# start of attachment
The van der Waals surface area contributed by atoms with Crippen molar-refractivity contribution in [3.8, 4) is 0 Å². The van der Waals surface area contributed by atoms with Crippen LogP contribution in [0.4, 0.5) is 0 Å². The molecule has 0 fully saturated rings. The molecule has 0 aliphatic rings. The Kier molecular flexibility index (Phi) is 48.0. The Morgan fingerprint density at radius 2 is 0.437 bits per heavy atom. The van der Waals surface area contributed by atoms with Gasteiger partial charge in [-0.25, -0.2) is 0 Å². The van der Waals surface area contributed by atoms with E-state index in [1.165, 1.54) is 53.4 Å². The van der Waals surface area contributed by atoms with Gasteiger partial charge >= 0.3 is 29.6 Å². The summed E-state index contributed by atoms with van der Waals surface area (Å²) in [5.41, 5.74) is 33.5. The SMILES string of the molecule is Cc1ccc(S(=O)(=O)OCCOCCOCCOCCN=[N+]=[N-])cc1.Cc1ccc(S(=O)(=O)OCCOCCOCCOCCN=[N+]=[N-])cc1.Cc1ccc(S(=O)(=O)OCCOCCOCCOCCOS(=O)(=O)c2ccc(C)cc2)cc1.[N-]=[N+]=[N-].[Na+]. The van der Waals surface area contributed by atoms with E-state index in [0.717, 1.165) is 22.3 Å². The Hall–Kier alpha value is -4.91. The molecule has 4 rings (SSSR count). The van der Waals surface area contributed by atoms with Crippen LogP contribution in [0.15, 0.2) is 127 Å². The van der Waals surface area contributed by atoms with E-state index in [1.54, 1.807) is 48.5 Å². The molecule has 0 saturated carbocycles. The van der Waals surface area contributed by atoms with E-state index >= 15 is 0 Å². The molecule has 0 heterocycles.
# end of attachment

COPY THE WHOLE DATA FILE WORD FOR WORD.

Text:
The van der Waals surface area contributed by atoms with Crippen molar-refractivity contribution in [3.8, 4) is 0 Å². The van der Waals surface area contributed by atoms with Crippen LogP contribution in [0.4, 0.5) is 0 Å². The molecule has 0 fully saturated rings. The molecule has 0 aliphatic rings. The Kier molecular flexibility index (Phi) is 48.0. The Morgan fingerprint density at radius 2 is 0.437 bits per heavy atom. The van der Waals surface area contributed by atoms with Gasteiger partial charge in [-0.25, -0.2) is 0 Å². The van der Waals surface area contributed by atoms with E-state index in [1.165, 1.54) is 53.4 Å². The van der Waals surface area contributed by atoms with Gasteiger partial charge >= 0.3 is 29.6 Å². The summed E-state index contributed by atoms with van der Waals surface area (Å²) in [5.41, 5.74) is 33.5. The SMILES string of the molecule is Cc1ccc(S(=O)(=O)OCCOCCOCCOCCN=[N+]=[N-])cc1.Cc1ccc(S(=O)(=O)OCCOCCOCCOCCN=[N+]=[N-])cc1.Cc1ccc(S(=O)(=O)OCCOCCOCCOCCOS(=O)(=O)c2ccc(C)cc2)cc1.[N-]=[N+]=[N-].[Na+]. The van der Waals surface area contributed by atoms with E-state index in [0.717, 1.165) is 22.3 Å². The Hall–Kier alpha value is -4.91. The molecule has 4 rings (SSSR count). The van der Waals surface area contributed by atoms with Crippen LogP contribution in [0.15, 0.2) is 127 Å². The van der Waals surface area contributed by atoms with E-state index in [1.54, 1.807) is 48.5 Å². The molecule has 0 saturated carbocycles. The van der Waals surface area contributed by atoms with E-state index >= 15 is 0 Å². The molecule has 0 heterocycles.